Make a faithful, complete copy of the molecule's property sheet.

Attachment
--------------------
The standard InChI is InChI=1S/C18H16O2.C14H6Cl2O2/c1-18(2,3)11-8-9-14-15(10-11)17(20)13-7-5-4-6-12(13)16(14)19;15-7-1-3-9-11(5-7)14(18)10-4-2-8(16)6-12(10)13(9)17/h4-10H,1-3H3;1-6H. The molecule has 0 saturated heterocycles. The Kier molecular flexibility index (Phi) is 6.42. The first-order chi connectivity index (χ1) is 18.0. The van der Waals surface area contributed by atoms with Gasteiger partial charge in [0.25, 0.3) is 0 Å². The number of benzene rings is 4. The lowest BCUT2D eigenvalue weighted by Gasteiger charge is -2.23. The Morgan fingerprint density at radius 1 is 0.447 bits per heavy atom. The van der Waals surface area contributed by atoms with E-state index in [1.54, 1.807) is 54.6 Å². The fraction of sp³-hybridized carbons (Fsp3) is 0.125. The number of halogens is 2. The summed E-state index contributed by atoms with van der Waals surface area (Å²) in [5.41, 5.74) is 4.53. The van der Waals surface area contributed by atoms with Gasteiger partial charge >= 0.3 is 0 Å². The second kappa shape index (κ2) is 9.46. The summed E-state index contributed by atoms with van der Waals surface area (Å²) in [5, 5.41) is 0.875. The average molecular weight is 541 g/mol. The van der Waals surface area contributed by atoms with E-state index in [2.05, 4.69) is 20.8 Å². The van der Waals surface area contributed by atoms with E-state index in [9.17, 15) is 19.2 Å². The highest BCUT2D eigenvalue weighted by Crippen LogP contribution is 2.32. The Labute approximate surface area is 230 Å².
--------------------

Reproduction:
The standard InChI is InChI=1S/C18H16O2.C14H6Cl2O2/c1-18(2,3)11-8-9-14-15(10-11)17(20)13-7-5-4-6-12(13)16(14)19;15-7-1-3-9-11(5-7)14(18)10-4-2-8(16)6-12(10)13(9)17/h4-10H,1-3H3;1-6H. The molecule has 0 saturated heterocycles. The Kier molecular flexibility index (Phi) is 6.42. The first-order chi connectivity index (χ1) is 18.0. The van der Waals surface area contributed by atoms with Gasteiger partial charge in [0.25, 0.3) is 0 Å². The number of benzene rings is 4. The lowest BCUT2D eigenvalue weighted by Gasteiger charge is -2.23. The Morgan fingerprint density at radius 1 is 0.447 bits per heavy atom. The van der Waals surface area contributed by atoms with E-state index in [1.54, 1.807) is 54.6 Å². The fraction of sp³-hybridized carbons (Fsp3) is 0.125. The number of halogens is 2. The summed E-state index contributed by atoms with van der Waals surface area (Å²) in [5.41, 5.74) is 4.53. The van der Waals surface area contributed by atoms with Gasteiger partial charge >= 0.3 is 0 Å². The second kappa shape index (κ2) is 9.46. The summed E-state index contributed by atoms with van der Waals surface area (Å²) in [5, 5.41) is 0.875. The average molecular weight is 541 g/mol. The van der Waals surface area contributed by atoms with E-state index in [2.05, 4.69) is 20.8 Å². The van der Waals surface area contributed by atoms with E-state index in [9.17, 15) is 19.2 Å². The highest BCUT2D eigenvalue weighted by Crippen LogP contribution is 2.32. The Labute approximate surface area is 230 Å².